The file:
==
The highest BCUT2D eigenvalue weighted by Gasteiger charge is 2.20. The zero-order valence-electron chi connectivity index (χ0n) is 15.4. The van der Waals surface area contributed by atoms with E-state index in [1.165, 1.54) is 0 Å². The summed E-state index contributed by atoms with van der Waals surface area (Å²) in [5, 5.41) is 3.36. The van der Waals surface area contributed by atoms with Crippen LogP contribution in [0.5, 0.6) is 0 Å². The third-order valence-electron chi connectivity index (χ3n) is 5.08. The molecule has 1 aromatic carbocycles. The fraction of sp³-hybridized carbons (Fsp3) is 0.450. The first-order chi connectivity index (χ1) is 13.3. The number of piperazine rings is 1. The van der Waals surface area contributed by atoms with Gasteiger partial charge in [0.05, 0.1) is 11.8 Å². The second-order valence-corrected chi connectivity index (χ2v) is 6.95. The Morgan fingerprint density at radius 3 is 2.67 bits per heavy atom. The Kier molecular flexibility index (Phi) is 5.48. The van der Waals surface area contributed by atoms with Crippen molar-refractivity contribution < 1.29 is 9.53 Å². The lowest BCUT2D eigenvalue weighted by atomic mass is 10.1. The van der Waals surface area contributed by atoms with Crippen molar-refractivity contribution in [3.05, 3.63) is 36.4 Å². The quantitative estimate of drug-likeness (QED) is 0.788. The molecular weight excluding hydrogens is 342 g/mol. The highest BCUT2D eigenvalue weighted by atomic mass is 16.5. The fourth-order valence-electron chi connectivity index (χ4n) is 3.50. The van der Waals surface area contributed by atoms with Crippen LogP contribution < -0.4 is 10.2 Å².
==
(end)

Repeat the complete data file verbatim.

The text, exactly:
The highest BCUT2D eigenvalue weighted by Gasteiger charge is 2.20. The zero-order valence-electron chi connectivity index (χ0n) is 15.4. The van der Waals surface area contributed by atoms with E-state index in [1.165, 1.54) is 0 Å². The summed E-state index contributed by atoms with van der Waals surface area (Å²) in [5, 5.41) is 3.36. The van der Waals surface area contributed by atoms with Crippen LogP contribution in [0.5, 0.6) is 0 Å². The third-order valence-electron chi connectivity index (χ3n) is 5.08. The molecule has 1 aromatic carbocycles. The fraction of sp³-hybridized carbons (Fsp3) is 0.450. The first-order chi connectivity index (χ1) is 13.3. The number of piperazine rings is 1. The van der Waals surface area contributed by atoms with Gasteiger partial charge in [0.05, 0.1) is 11.8 Å². The second-order valence-corrected chi connectivity index (χ2v) is 6.95. The Morgan fingerprint density at radius 3 is 2.67 bits per heavy atom. The Kier molecular flexibility index (Phi) is 5.48. The van der Waals surface area contributed by atoms with Crippen molar-refractivity contribution < 1.29 is 9.53 Å². The lowest BCUT2D eigenvalue weighted by atomic mass is 10.1. The van der Waals surface area contributed by atoms with Crippen molar-refractivity contribution in [3.05, 3.63) is 36.4 Å². The quantitative estimate of drug-likeness (QED) is 0.788. The molecular weight excluding hydrogens is 342 g/mol. The highest BCUT2D eigenvalue weighted by atomic mass is 16.5. The fourth-order valence-electron chi connectivity index (χ4n) is 3.50. The van der Waals surface area contributed by atoms with Crippen LogP contribution < -0.4 is 10.2 Å².